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Israel Business & Economy: Taxation

Article 86 of the Income Tax Ordinance (New Version) stipulates that when a tax official concludes that a particular transaction which effectuates a reduction in the tax due is "artificial or invented," that transaction may be disregarded in fixing the amount of tax to be paid. In interpreting the term "artificial transaction," the Israel Supreme Court relied on Jewish Law (CA 265/67 Mapi Ltd. v. the Tax Assessor for Large Businesses, Tel Aviv, 21 (2) PD 593, per Justice Moshe Silberg).

Justice Silberg noted that Jewish Law holds a rather liberal attitude toward circumvention of the law through means of the law itself, in order to maintain the "flexibility and vitality of the ancient law, so as to enable it to incorporate changing patterns of life." Circumvention of the law by using the law is referred to in halakhah as ha'aramah, and there are various instances of its practice in Jewish law: for example, ha'aram ah to circumvent the prohibition against taking interest on a loan (see *Usury ). In some instances, the halakhah upheld ha'aramah; in others, it was rejected.

In his opinion, Justice Silberg discusses two examples, one of which was halakhically accepted, the other rejected. The first example involves the second tithe (ma'aser sheni). The Torah provides that one-tenth of an individual's yearly produce is to be set aside and taken to Jerusalem to be consumed there (Lev. 27:30–31; Deut. 14:22). The Torah likewise provides that the tithe may be redeemed for an amount of money equal in value to the produce, which is then taken to Jerusalem where it is used to purchase food; however, in that case an additional sum of money equal to one-fifth of the value of the produce must be added. The Mishnah, however, considers various methods for avoiding payment of the extra fifth. One such method is to give a sum of money equal to the value of the produce as a gift to a friend, who then uses the money to redeem the produce, after which he returns the money to the owner, relying upon the rule that if the tithe is redeemed by someone other than the owner of the produce, the additional fifth need not be given. Thus, through this fictive gift, the owner of the produce circumvents his obligation to add a fifth to the redemption money. This result was planned in advance, as the purpose of the gift of the money was to evade the obligation to add the fifth. The Mishnah itself cites this method as achieving this result.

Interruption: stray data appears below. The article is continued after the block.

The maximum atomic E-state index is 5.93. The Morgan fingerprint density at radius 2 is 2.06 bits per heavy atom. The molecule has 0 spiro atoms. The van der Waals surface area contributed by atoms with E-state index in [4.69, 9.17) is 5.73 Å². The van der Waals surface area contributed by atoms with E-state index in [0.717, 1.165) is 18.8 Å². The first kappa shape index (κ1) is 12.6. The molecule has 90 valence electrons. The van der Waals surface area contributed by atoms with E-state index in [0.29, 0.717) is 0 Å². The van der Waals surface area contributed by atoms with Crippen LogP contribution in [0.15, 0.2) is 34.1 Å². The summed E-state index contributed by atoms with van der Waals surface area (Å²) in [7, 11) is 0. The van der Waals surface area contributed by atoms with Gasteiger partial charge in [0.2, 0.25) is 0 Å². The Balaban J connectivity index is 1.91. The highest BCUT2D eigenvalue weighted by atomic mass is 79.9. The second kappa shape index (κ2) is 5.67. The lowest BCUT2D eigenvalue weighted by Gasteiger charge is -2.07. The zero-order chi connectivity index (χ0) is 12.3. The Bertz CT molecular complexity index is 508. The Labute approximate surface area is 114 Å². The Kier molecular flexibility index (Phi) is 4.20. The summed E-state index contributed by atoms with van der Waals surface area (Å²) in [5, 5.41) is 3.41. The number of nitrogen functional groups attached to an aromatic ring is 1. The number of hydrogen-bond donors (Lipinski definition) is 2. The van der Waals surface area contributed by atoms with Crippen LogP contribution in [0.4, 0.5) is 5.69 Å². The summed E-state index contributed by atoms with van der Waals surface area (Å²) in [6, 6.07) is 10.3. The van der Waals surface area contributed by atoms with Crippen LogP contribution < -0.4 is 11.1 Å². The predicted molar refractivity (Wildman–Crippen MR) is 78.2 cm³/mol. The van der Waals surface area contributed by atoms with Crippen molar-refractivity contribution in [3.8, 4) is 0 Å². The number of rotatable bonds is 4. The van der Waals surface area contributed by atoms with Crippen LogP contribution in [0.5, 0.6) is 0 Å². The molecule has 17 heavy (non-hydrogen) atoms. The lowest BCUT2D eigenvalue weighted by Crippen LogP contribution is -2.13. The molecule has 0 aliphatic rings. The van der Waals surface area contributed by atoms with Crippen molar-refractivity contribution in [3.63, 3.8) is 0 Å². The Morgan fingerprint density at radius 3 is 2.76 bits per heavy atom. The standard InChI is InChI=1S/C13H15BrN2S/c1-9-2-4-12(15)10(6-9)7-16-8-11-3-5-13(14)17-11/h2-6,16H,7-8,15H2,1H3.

The second example discussed by Justice Silberg, one rejected by the halakhah, involves the first tithe (ma'aser rishon). This tithe, also a tenth of the produce, is set aside prior to the second tithe and given to the Levites. According to an interpretation of the biblical passage (Num. 18:21f.), the obligation to set aside the first tithe only applies to that produce that is brought into the house through its entrance. If it is brought in by a circuitous way, such as through the roof, the first tithe need not be given. However, this method of evading the obligation was rejected.

Justice Silberg analyzes the difference between the two cases: viz. the acceptance of the ha'aramah involving the second tithe, and the rejection of that involving the first tithe. He concludes that "with regard to the second tithe, although the purpose was to obviate the obligation to give the additional fifth, the mechanism used and its legal effects are much broader and deeper. The ownership of the object (i.e., the money used to redeem the produce) must actually be transferred to the recipient (i.e., the one who actually performs the redemption) and all the necessary requirements must be satisfied. If anything related to the substance or scope of the transfer is omitted… the ha'aramah does not achieve its purpose." On the other hand, bringing the produce through the roof involves nothing beyond the exemption from paying the tithe. This act has no other significance.

Using the same standard, Justice Silberg concluded that the term "artificial transaction" in the tax law should be interpreted as referring to a transaction that has no substance or purpose other than the desired reduction in the amount of the tax. (See also Cr. A. 1182/99 Hurvitz v. State of Israel 54 (4) PD 85–88, per Justice Yitzhak Englard).

An example of the rule that communal enactments (takkanot ha-kahal) in the area of tax law be interpreted according to their language and not according to their intention which did not receive expression in the takkanah, appears in a responsum of R. Solomon b. Abraham Aderet. The question submitted concerned a communal enactment whose purpose was to increase the amount of taxes collected by the community. However, application of the terms of the enactment had the unforeseen result that a particular taxpayer's obligation was reduced. Rashba ruled that the clear language of the enactment must be applied (Resp. Rashba vol. 5 no. 282). The Israeli Supreme Court relied on this ruling as to statutory interpretation in general, and to tax law in particular (HC 333/78 Trust Association of Bank Leumi of Israel v. Administrator of Estate Taxes, 32 (3) PD 202, Justice Menachem Elon ).

In 1964 a tax museum was established in Jerusalem for the preservation of historical material relating to Jewish tax law and all matters touching on taxation in historic Israel in its earlier and later periods and in the State of Israel. In addition to various research projects, a periodical, Rivon le-Inyenei Missim, devoted to tax matters, is published regularly under the auspices of the museum.

Sources: Encyclopaedia Judaica. © 2008 The Gale Group. All Rights Reserved.